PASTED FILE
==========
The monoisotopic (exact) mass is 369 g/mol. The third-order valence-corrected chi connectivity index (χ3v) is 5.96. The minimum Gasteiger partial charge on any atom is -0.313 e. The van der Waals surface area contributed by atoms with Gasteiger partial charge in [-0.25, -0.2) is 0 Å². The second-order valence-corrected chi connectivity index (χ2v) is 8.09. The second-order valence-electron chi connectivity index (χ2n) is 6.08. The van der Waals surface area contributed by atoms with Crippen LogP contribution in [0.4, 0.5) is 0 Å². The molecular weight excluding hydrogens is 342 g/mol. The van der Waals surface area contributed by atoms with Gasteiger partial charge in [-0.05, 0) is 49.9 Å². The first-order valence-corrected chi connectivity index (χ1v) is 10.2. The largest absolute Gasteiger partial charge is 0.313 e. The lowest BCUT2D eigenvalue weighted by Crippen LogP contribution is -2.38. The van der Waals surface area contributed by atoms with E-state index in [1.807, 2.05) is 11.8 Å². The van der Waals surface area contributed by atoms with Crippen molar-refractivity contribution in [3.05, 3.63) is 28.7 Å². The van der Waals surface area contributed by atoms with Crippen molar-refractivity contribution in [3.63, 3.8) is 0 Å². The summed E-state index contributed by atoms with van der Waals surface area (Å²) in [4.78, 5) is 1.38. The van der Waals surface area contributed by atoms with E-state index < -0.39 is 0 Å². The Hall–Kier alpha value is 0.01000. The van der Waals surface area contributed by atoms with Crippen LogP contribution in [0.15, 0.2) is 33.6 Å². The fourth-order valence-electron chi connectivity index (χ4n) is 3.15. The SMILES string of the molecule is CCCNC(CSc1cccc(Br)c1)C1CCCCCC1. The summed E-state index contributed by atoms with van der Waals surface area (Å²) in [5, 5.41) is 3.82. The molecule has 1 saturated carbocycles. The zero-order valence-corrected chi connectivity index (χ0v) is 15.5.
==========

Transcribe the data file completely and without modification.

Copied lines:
The monoisotopic (exact) mass is 369 g/mol. The third-order valence-corrected chi connectivity index (χ3v) is 5.96. The minimum Gasteiger partial charge on any atom is -0.313 e. The van der Waals surface area contributed by atoms with Gasteiger partial charge in [-0.25, -0.2) is 0 Å². The second-order valence-corrected chi connectivity index (χ2v) is 8.09. The second-order valence-electron chi connectivity index (χ2n) is 6.08. The van der Waals surface area contributed by atoms with Crippen LogP contribution in [0.4, 0.5) is 0 Å². The molecular weight excluding hydrogens is 342 g/mol. The van der Waals surface area contributed by atoms with Gasteiger partial charge in [-0.05, 0) is 49.9 Å². The first-order valence-corrected chi connectivity index (χ1v) is 10.2. The largest absolute Gasteiger partial charge is 0.313 e. The lowest BCUT2D eigenvalue weighted by Crippen LogP contribution is -2.38. The van der Waals surface area contributed by atoms with E-state index in [1.807, 2.05) is 11.8 Å². The van der Waals surface area contributed by atoms with Crippen molar-refractivity contribution in [3.05, 3.63) is 28.7 Å². The van der Waals surface area contributed by atoms with Crippen molar-refractivity contribution in [3.63, 3.8) is 0 Å². The summed E-state index contributed by atoms with van der Waals surface area (Å²) in [4.78, 5) is 1.38. The van der Waals surface area contributed by atoms with E-state index < -0.39 is 0 Å². The Hall–Kier alpha value is 0.01000. The van der Waals surface area contributed by atoms with Crippen LogP contribution in [0.15, 0.2) is 33.6 Å². The fourth-order valence-electron chi connectivity index (χ4n) is 3.15. The SMILES string of the molecule is CCCNC(CSc1cccc(Br)c1)C1CCCCCC1. The summed E-state index contributed by atoms with van der Waals surface area (Å²) in [5, 5.41) is 3.82. The molecule has 1 saturated carbocycles. The zero-order valence-corrected chi connectivity index (χ0v) is 15.5.